All twodimensional figures have only length and breadth.
e.g. A paper has only length and breadth, and hence, it is classified as a plane or twodimensional figure.
Threedimensional solid shapes have length, breadth and height.
e.g. a box is in threedimensional shape.
The table shows the number of the faces, edges and vertices of some shapes.
Solid shape 
Face (F) 
Edge (E) 
Vertices (V) 

3 
2 
0 

2 
1 
1 

4 
6 
4 
Nets of threedimensional shapes
The net of a threedimensional solid is a twodimensional skeleton outline, which, when folded, results in the threedimensional shape.
Sketches of solids are of two types: oblique and isometric.
Oblique sketches are drawn on squared paper. The oblique sketch gives the visual representation of a solid shaped object but does not the represent the actual dimensions.
Isometric sketches are drawn on dotted or isometric sheets and have the exact measurements of solids.
The twodimensional surface on which we draw an image is usually flat. So, when we try drawing a solid shape on a paper or a board, the image appears a little distorted. However, this is just an optical illusion. When look at the picture of the cube. Not all the lines forming the cube are of equal length. Also, we are unable to see all the faces of the cube. In spite of this illusion, we can make out that the image is of a cube.
Such skeletons of solids are called oblique sketches. They can be drawn using a squared paper. The first step is to draw the front face of the cube. Then the opposite face of the cube are drawn. This face should also be of the same size as that of the first square. The number of squares is used as a reference for maintaining the size. Now, the corresponding corners of the squares are joined. And finally, the edges that cannot be seen are drawn, with dotted lines. We can see that the front face and the opposite face of the cube are of the same size. Also, the edges appear equal, though we do not draw them of the same length.
All of us must have solved puzzles on isometric sheets at some point of time. An isometric sheet divides a screen into small equilateral triangles made of dots. Using this sheet, we can draw sketches with measurements that agree with that of a given solid. Let’s try to draw the sketch of a cuboid of length three units, breadth two units and height two units.
First, a rectangle of length three units and breadth two units is drawn. Then four parallel line segments, each of length two units are drawn starting from the four corners of the rectangle. Finally, the matching corners with appropriate line segments are connected. The isometric sketch of the cuboid is formed. Observe that the measurements are of the exact size, which is not the case with oblique sketches.
All twodimensional figures have only length and breadth.
e.g. A paper has only length and breadth, and hence, it is classified as a plane or twodimensional figure.
Threedimensional solid shapes have length, breadth and height.
e.g. a box is in threedimensional shape.
The table shows the number of the faces, edges and vertices of some shapes.
Solid shape 
Face (F) 
Edge (E) 
Vertices (V) 

3 
2 
0 

2 
1 
1 

4 
6 
4 
Nets of threedimensional shapes
The net of a threedimensional solid is a twodimensional skeleton outline, which, when folded, results in the threedimensional shape.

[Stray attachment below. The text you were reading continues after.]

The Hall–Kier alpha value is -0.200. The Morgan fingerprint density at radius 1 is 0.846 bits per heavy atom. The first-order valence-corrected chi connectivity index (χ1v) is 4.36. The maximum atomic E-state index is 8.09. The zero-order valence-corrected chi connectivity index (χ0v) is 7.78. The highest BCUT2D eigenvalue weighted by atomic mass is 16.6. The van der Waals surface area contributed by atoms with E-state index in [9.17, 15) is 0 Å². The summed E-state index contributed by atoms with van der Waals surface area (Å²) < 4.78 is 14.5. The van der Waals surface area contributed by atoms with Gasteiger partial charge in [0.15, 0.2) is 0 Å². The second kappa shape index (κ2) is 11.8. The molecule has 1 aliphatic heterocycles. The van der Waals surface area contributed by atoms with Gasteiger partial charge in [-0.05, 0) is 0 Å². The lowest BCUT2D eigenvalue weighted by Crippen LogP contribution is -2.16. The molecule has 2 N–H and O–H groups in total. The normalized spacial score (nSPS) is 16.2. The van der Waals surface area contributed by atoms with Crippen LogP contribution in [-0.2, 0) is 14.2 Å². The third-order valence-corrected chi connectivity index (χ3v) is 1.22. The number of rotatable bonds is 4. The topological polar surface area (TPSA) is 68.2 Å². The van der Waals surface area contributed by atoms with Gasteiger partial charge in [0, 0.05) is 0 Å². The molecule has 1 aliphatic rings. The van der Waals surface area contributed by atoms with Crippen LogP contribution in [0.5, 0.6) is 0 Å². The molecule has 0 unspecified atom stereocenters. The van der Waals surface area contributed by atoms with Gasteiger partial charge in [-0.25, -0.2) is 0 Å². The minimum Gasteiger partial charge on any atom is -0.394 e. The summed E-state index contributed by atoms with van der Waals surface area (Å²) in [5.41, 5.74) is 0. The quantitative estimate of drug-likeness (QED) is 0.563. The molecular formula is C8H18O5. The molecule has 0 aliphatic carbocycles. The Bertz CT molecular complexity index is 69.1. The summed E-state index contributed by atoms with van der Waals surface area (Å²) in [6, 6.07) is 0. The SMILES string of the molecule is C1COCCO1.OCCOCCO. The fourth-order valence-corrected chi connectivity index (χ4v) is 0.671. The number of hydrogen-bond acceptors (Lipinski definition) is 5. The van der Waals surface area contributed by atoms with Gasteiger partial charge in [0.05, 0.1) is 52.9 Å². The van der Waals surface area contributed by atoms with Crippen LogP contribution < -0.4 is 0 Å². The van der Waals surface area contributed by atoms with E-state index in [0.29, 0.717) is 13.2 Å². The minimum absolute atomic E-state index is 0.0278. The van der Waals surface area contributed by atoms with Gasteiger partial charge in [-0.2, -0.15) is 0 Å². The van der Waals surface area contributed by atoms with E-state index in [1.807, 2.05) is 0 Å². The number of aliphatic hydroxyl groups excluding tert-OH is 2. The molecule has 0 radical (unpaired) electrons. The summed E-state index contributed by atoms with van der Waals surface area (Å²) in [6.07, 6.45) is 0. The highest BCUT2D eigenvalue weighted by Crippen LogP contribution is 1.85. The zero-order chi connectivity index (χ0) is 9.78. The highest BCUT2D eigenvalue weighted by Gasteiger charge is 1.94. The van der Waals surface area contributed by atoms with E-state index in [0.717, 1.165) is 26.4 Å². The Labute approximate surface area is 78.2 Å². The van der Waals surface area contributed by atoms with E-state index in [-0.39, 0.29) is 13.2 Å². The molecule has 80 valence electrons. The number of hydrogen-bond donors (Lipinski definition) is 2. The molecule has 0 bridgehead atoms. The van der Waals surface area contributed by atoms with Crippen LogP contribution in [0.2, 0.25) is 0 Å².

Sketches of solids are of two types: oblique and isometric.
Oblique sketches are drawn on squared paper. The oblique sketch gives the visual representation of a solid shaped object but does not the represent the actual dimensions.
Isometric sketches are drawn on dotted or isometric sheets and have the exact measurements of solids.
The twodimensional surface on which we draw an image is usually flat. So, when we try drawing a solid shape on a paper or a board, the image appears a little distorted. However, this is just an optical illusion. When look at the picture of the cube. Not all the lines forming the cube are of equal length. Also, we are unable to see all the faces of the cube. In spite of this illusion, we can make out that the image is of a cube.
Such skeletons of solids are called oblique sketches. They can be drawn using a squared paper. The first step is to draw the front face of the cube. Then the opposite face of the cube are drawn. This face should also be of the same size as that of the first square. The number of squares is used as a reference for maintaining the size. Now, the corresponding corners of the squares are joined. And finally, the edges that cannot be seen are drawn, with dotted lines. We can see that the front face and the opposite face of the cube are of the same size. Also, the edges appear equal, though we do not draw them of the same length.
All of us must have solved puzzles on isometric sheets at some point of time. An isometric sheet divides a screen into small equilateral triangles made of dots. Using this sheet, we can draw sketches with measurements that agree with that of a given solid. Let’s try to draw the sketch of a cuboid of length three units, breadth two units and height two units.
First, a rectangle of length three units and breadth two units is drawn. Then four parallel line segments, each of length two units are drawn starting from the four corners of the rectangle. Finally, the matching corners with appropriate line segments are connected. The isometric sketch of the cuboid is formed. Observe that the measurements are of the exact size, which is not the case with oblique sketches.